Henk Schweitzer in dialogue with the Schreibmotorik Institut February 2017
Writing lessons: Finding the right balance between handwriting and the digital world
In the Netherlands digitisation in schools is relatively far advanced. Most schools have introduced tablets as a supplement to existing written class work. The progressive use of computers for reading and writing in everyday life, even by children, has certainly called into doubt the relevance of handwriting. A series of studies, however, have confirmed the advantages of handwriting in literacy acquisition when compared with typing. Henk Schweitzer, principal at a school with 200 pupils in the Netherlands and well experienced in childmotor development and handwriting skills depicts his experience with tablets in class.
Could you please describe the situation at your school?
In the last five years everything in Dutch schools has been digitalised. There are no chalkboards anymore. The teacher uses a digital board with digital pens. All the educational material has been adapted for tablets. At the age of 7, pupils do almost all their exercises on the tablets which also have a keyboard. For reading we still have books.
What is the benefit of this teaching method?
Generally the learning progress is higher with the use of tablets than without. When pupils fill in their answers, the tablet gives direct feedback. It is also adapted to their individual level. The children are very excited. They love it. Their better motivation leads to more exercises being done. If you exercise more, the progress is higher. The teacher's digital board is connected with the tablets. He or she can get an overview on the kids' work. It is easy to see where the children are in the programme and what their specific learning goals are. Twice each year we have government inspections and have to compare all figures. They show that the results with tablets are better. We benefit from the advantages of using tablets and at the same time we still focus on handwriting as well.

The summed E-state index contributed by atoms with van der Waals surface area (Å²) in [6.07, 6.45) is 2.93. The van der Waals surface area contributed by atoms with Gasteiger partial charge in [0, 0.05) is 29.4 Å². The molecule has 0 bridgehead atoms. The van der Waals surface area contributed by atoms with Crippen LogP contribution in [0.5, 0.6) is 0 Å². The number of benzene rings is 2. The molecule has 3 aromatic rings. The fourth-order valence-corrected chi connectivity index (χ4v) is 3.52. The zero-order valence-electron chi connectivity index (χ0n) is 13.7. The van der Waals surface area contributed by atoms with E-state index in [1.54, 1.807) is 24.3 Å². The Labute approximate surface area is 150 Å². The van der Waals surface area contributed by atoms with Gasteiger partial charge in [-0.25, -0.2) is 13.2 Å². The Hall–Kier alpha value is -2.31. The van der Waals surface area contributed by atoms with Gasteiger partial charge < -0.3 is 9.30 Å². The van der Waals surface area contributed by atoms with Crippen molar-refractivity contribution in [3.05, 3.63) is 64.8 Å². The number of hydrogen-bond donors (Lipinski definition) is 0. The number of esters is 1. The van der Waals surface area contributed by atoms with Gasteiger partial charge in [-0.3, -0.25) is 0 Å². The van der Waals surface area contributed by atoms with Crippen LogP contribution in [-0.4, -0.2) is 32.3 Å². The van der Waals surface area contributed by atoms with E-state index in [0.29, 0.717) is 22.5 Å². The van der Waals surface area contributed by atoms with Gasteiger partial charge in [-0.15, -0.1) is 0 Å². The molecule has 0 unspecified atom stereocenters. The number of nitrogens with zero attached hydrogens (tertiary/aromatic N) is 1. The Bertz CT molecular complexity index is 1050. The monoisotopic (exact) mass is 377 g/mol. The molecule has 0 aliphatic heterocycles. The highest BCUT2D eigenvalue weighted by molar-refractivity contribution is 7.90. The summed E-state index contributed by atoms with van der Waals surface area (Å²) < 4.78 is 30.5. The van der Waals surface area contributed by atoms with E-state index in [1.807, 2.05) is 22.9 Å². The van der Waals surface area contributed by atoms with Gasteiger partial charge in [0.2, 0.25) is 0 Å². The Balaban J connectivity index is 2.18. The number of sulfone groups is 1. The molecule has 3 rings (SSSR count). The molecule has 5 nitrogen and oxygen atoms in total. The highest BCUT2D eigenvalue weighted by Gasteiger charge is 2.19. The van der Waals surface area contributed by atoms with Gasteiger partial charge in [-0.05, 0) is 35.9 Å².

How does this effect writing lessons?
In the Netherlands children usually start school at the age of 4. Until the age of 6 they use pen and paper to learn how to read and write. After that they start using tablets. It is important to find a good balance between using the tablet and handwriting. Now we write less. That is a problem. The legibility is diminishing. At our school pupils of all grades still have handwriting lessons where they write in exercise books. Every school is free to choose if they use print or cursive. At our school we decided on print because it is more legible and a study showed that at a young age it is also faster than cursive. During spelling lessons I realized that children are surer on the spelling if they write a difficult word down rather than typing it. When they type words, they mostly concentrate on speed and make more mistakes. My pupils also have a small whiteboard to respond quickly to questions. It works with pen and eraser. If they hesitate on how a word is spelt, I tell them to write possible options down. And they immediately know the answer. It works.
Do you think that writing movements on tablets with digital pens could solve this?
Within a few years it will be possible to write with a pen on tablets just like on paper. If you have the right pen and a good program, it will make no difference.
What are your suggestions for other schools and educational institutions?
Digitisation happens quickly. Stay noticed. Try to follow and find the right method for your school. Don't hesitate. The kids grow up in a family environment where there is a lot of digital development. The system should be quicker in adapting new ideas. But, as I said, it is important to find the right balance and still focus on handwriting as well.
Henk Schweitzer is as an integral school leader and former education lecturer with 30 years of experience in primary and special education and is still fascinated by education. His career has always been about children who require extra care and attention. These experiences led him develop products and methods for education which are currently in use. The manner in which he expresses innovative ideas and translates these into practical materials is valued highly. In many cases he managed to break away from much trodden paths and shape innovative education.